Vatican Media
Vatican Media

Pope Francis also highlighted that 2030 will mark the 500th anniversary of the Augsburg Confession.

The Augsburg Confession included 28 articles presented by Lutheran princes in 1530 for approval by the Catholic Church. The Church responded with a Confutation that accepted 9 articles, approved 6 with qualifications, and condemned 13 articles.

“At a time when Christians were about to set out on different paths, that Confession attempted to preserve unity,” Pope Francis said.

“We know that it did not succeed in preventing division, but the forthcoming anniversary can serve as a fruitful occasion to encourage and confirm us on our journey of communion, so that we can become more docile to God’s will, and less to human strategies, more disposed to prefer to earthly aims the route pointed out by Heaven.”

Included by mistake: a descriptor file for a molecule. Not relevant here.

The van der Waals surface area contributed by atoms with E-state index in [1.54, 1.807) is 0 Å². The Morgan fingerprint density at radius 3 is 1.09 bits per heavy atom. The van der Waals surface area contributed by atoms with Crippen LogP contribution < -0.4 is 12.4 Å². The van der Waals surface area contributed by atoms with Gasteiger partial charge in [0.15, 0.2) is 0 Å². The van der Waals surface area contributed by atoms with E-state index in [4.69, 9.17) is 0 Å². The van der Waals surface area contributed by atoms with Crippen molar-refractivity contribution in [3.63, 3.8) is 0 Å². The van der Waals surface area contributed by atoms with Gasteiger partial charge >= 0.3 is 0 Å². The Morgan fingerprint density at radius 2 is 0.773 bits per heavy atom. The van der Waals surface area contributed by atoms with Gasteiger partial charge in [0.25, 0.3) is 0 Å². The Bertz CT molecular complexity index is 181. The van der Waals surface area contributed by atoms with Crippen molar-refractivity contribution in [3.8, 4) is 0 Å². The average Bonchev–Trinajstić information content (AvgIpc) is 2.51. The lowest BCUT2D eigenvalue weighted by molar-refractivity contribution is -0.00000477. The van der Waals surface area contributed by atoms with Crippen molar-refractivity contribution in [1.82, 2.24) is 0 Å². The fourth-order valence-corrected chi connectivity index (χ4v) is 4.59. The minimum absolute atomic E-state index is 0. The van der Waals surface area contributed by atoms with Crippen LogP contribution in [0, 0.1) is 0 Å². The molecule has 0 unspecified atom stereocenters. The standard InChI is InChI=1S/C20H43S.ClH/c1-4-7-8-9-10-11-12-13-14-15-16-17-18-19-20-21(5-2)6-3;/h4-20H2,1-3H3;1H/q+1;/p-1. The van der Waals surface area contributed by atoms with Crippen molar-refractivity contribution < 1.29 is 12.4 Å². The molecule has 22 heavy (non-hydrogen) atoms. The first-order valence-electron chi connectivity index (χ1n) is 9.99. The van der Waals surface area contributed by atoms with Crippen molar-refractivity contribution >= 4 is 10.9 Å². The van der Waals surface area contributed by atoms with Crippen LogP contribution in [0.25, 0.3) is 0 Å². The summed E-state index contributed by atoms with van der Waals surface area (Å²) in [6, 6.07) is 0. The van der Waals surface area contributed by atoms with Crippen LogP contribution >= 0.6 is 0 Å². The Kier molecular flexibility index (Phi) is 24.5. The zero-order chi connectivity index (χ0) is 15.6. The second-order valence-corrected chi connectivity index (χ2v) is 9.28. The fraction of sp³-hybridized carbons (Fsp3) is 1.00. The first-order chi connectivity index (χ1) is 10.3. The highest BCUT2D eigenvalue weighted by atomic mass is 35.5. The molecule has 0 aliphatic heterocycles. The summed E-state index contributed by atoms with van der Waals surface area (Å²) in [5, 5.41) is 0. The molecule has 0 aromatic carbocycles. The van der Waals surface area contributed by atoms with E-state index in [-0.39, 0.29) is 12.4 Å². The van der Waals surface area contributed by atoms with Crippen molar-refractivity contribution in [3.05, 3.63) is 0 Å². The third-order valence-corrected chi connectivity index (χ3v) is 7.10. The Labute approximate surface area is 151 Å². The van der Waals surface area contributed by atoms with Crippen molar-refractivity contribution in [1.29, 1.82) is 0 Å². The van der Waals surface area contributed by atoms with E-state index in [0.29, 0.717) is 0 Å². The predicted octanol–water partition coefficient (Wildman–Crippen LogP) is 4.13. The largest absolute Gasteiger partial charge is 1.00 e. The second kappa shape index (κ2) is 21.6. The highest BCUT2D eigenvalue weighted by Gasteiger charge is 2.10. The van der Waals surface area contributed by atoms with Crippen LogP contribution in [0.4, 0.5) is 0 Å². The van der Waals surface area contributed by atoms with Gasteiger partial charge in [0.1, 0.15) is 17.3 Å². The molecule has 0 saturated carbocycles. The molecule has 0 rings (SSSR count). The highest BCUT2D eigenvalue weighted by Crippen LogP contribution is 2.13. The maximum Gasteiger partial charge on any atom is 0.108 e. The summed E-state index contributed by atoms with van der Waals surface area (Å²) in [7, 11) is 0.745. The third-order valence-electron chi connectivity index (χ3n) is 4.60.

The delegation from Finland included Jukka Keskitalo, the bishop of Oulu in the Evangelical Lutheran Church of Finland, and Bishop Teemu Sippo, the retired Catholic bishop of Helsinki.

Sippo was the first Finnish-born Catholic bishop to be appointed since the 16th century. More than 68% of Finland’s population is Lutheran, according to the Encyclopedia Britannica.

Vatican Media
Vatican Media

Representatives from the Sámi, Finland’s indigenous people – the only indigenous people of the European Union – were also present for the papal meeting.

“It is with particular joy that I welcome and greet the Sámi representatives,” Pope Francis said.

“May God accompany you on the journey towards reconciliation and healing of memory, and make all Christians free and determined in the earnest search for truth.”

The ecumenical meeting occurred one day ahead of the official start of the Week of Prayer for Christian Unity January 18-25.

Pope Francis has asked Catholics to offer up their “difficulties and sufferings” during this week for the unity of Christians.